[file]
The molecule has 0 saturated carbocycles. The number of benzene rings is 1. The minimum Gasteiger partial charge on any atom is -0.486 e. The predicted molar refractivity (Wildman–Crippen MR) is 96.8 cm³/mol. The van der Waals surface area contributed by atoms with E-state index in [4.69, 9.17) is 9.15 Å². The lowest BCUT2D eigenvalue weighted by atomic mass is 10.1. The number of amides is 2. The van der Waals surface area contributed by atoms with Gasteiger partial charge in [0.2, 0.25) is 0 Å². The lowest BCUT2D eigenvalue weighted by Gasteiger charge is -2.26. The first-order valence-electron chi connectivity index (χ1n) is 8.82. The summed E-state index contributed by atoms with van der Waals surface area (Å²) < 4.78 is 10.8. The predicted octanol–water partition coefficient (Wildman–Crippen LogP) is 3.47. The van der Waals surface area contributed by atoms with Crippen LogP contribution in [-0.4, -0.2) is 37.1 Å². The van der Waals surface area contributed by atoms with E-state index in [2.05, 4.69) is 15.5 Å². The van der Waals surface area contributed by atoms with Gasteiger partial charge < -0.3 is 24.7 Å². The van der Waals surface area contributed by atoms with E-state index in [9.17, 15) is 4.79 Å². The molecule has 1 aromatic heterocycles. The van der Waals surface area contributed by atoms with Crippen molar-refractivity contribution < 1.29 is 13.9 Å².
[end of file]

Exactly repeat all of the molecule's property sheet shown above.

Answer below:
The molecule has 0 saturated carbocycles. The number of benzene rings is 1. The minimum Gasteiger partial charge on any atom is -0.486 e. The predicted molar refractivity (Wildman–Crippen MR) is 96.8 cm³/mol. The van der Waals surface area contributed by atoms with E-state index in [4.69, 9.17) is 9.15 Å². The lowest BCUT2D eigenvalue weighted by atomic mass is 10.1. The number of amides is 2. The van der Waals surface area contributed by atoms with Gasteiger partial charge in [0.2, 0.25) is 0 Å². The lowest BCUT2D eigenvalue weighted by Gasteiger charge is -2.26. The first-order valence-electron chi connectivity index (χ1n) is 8.82. The summed E-state index contributed by atoms with van der Waals surface area (Å²) < 4.78 is 10.8. The predicted octanol–water partition coefficient (Wildman–Crippen LogP) is 3.47. The van der Waals surface area contributed by atoms with Crippen LogP contribution in [-0.4, -0.2) is 37.1 Å². The van der Waals surface area contributed by atoms with E-state index in [2.05, 4.69) is 15.5 Å². The van der Waals surface area contributed by atoms with Gasteiger partial charge < -0.3 is 24.7 Å². The van der Waals surface area contributed by atoms with E-state index in [9.17, 15) is 4.79 Å². The molecule has 1 aromatic heterocycles. The van der Waals surface area contributed by atoms with Crippen molar-refractivity contribution < 1.29 is 13.9 Å².